Marc Newlin, a software engineer at Skysafe, has identified critical vulnerabilities in the Bluetooth functionalities of widely-used operating systems including macOS, iOS, Android, and Linux. This discovery highlights a potential risk for millions of users globally, who rely on these platforms for both personal and professional use.
The vulnerabilities discovered by Newlin allow attackers to bypass the Bluetooth authentication process on target devices. This means that an unauthorized user could potentially connect to a device without the owner’s knowledge or consent. The simplicity of the attack method is particularly alarming — it only requires a standard Linux computer equipped with a conventional Bluetooth adapter.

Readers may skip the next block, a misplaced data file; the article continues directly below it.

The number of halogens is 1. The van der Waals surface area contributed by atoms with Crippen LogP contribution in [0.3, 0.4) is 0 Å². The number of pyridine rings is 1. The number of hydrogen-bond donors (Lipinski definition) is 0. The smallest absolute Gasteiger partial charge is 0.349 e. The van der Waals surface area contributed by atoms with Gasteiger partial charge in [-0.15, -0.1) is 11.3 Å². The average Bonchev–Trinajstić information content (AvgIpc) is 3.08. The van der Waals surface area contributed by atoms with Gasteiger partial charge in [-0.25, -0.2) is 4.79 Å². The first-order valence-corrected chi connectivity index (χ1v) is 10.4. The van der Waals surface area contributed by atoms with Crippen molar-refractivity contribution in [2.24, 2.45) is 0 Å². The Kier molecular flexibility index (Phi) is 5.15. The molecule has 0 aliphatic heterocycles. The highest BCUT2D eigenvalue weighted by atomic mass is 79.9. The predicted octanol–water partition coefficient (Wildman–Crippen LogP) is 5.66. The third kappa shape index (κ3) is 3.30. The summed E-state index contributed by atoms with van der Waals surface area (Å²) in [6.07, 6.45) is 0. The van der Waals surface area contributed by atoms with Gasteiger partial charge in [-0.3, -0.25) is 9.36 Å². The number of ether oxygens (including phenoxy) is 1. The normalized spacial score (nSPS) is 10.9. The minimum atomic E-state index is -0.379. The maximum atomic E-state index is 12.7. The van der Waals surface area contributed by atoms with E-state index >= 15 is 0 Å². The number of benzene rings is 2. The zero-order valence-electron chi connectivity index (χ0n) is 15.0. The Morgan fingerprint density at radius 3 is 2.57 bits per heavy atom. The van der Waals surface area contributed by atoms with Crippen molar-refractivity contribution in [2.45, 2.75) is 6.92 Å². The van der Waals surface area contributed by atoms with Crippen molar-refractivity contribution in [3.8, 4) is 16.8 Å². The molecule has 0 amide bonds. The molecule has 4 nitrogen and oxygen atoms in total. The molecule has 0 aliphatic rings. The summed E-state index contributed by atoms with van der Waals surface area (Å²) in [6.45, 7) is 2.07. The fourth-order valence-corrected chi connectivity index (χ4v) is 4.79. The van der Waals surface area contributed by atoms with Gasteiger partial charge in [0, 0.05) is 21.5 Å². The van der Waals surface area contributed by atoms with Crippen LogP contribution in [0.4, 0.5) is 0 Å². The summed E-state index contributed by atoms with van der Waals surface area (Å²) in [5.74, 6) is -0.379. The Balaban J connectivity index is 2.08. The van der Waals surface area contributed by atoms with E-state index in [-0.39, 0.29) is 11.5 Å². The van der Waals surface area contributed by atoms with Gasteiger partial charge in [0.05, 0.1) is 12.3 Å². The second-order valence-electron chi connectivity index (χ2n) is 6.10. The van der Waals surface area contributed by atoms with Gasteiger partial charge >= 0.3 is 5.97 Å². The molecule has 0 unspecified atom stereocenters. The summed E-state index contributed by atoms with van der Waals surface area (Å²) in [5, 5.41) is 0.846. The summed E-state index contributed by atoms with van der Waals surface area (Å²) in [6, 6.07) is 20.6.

The scope of this security flaw is extensive, affecting various versions of macOS, iOS, Linux, and Android. This includes Android versions that have been in use for the past eleven years. The attack, registered under CVE-2023-45866, has different prerequisites across operating systems. For instance, on Android, the Bluetooth interface merely needs to be active. In contrast, on iOS and macOS, the attack reportedly only works if a Magic Keyboard is paired. Linux systems are vulnerable when the Bluetooth interface is active and visible to other devices.
While patches for these vulnerabilities have been developed, their implementation presents a challenge. For Linux systems, an effective patch has been available since 2020 but is often not enabled by default. Google has released a patch for Android versions 11 to 14, but the update’s reach to all end-users is a gradual process. Apple has confirmed the vulnerabilities but has not yet announced a specific timeline for releasing patches for iOS and macOS.
Adding to the gravity of the situation is the recent introduction of BLUFFS (Bluetooth Low Energy security Flaws and Fixes), a set of Bluetooth attack techniques. These techniques can compromise encrypted Bluetooth traffic, allowing attackers to manipulate data in real-time.